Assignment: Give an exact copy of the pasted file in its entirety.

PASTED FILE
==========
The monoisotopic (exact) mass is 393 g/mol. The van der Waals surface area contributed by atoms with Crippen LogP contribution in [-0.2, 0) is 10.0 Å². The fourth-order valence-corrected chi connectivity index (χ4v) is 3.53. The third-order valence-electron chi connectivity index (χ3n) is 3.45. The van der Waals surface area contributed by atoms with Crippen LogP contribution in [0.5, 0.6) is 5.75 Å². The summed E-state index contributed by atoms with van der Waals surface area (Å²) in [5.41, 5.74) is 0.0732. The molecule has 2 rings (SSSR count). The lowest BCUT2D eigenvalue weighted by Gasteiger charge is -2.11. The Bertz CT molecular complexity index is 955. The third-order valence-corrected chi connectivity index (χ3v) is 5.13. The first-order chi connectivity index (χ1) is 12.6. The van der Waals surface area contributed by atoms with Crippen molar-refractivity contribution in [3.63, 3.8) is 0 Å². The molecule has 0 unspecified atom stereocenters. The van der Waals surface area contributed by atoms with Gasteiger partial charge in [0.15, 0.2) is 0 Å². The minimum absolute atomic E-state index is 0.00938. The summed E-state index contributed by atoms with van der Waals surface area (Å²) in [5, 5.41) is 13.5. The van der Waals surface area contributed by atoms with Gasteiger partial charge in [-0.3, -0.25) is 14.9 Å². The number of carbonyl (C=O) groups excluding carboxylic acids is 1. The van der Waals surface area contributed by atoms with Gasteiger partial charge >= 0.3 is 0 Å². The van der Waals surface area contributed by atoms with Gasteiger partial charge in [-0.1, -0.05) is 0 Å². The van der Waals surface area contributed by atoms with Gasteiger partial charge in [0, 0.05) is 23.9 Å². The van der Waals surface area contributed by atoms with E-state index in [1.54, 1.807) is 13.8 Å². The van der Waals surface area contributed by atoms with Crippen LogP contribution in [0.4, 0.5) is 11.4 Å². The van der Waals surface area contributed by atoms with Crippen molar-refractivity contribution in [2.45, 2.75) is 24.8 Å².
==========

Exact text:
The monoisotopic (exact) mass is 393 g/mol. The van der Waals surface area contributed by atoms with Crippen LogP contribution in [-0.2, 0) is 10.0 Å². The fourth-order valence-corrected chi connectivity index (χ4v) is 3.53. The third-order valence-electron chi connectivity index (χ3n) is 3.45. The van der Waals surface area contributed by atoms with Crippen LogP contribution in [0.5, 0.6) is 5.75 Å². The summed E-state index contributed by atoms with van der Waals surface area (Å²) in [5.41, 5.74) is 0.0732. The molecule has 2 rings (SSSR count). The lowest BCUT2D eigenvalue weighted by Gasteiger charge is -2.11. The Bertz CT molecular complexity index is 955. The third-order valence-corrected chi connectivity index (χ3v) is 5.13. The first-order chi connectivity index (χ1) is 12.6. The van der Waals surface area contributed by atoms with Crippen molar-refractivity contribution in [3.63, 3.8) is 0 Å². The molecule has 0 unspecified atom stereocenters. The van der Waals surface area contributed by atoms with Gasteiger partial charge in [0.15, 0.2) is 0 Å². The minimum absolute atomic E-state index is 0.00938. The summed E-state index contributed by atoms with van der Waals surface area (Å²) in [5, 5.41) is 13.5. The van der Waals surface area contributed by atoms with Gasteiger partial charge in [-0.3, -0.25) is 14.9 Å². The number of carbonyl (C=O) groups excluding carboxylic acids is 1. The van der Waals surface area contributed by atoms with Gasteiger partial charge >= 0.3 is 0 Å². The van der Waals surface area contributed by atoms with Gasteiger partial charge in [-0.1, -0.05) is 0 Å². The van der Waals surface area contributed by atoms with Gasteiger partial charge in [0, 0.05) is 23.9 Å². The van der Waals surface area contributed by atoms with E-state index in [1.54, 1.807) is 13.8 Å². The van der Waals surface area contributed by atoms with Crippen LogP contribution in [0.4, 0.5) is 11.4 Å². The van der Waals surface area contributed by atoms with Crippen molar-refractivity contribution in [2.45, 2.75) is 24.8 Å².